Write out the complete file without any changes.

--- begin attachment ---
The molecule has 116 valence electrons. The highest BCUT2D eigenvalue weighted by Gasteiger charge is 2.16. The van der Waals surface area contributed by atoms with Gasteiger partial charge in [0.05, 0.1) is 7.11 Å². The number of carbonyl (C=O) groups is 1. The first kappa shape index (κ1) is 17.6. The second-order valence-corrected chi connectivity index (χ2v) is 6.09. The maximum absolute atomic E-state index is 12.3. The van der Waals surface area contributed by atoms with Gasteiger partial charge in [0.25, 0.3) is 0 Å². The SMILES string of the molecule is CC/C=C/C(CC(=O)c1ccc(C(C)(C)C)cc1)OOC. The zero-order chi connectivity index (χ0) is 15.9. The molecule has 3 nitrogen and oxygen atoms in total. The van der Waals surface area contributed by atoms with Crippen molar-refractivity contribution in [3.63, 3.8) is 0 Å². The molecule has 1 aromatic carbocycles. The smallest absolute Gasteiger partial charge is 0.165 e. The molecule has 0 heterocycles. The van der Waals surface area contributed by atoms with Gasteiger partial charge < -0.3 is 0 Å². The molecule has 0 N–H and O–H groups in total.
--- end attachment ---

The molecule has 116 valence electrons. The highest BCUT2D eigenvalue weighted by Gasteiger charge is 2.16. The van der Waals surface area contributed by atoms with Gasteiger partial charge in [0.05, 0.1) is 7.11 Å². The number of carbonyl (C=O) groups is 1. The first kappa shape index (κ1) is 17.6. The second-order valence-corrected chi connectivity index (χ2v) is 6.09. The maximum absolute atomic E-state index is 12.3. The van der Waals surface area contributed by atoms with Gasteiger partial charge in [0.25, 0.3) is 0 Å². The SMILES string of the molecule is CC/C=C/C(CC(=O)c1ccc(C(C)(C)C)cc1)OOC. The zero-order chi connectivity index (χ0) is 15.9. The molecule has 3 nitrogen and oxygen atoms in total. The van der Waals surface area contributed by atoms with Crippen molar-refractivity contribution in [3.63, 3.8) is 0 Å². The molecule has 1 aromatic carbocycles. The smallest absolute Gasteiger partial charge is 0.165 e. The molecule has 0 heterocycles. The van der Waals surface area contributed by atoms with Gasteiger partial charge < -0.3 is 0 Å². The molecule has 0 N–H and O–H groups in total.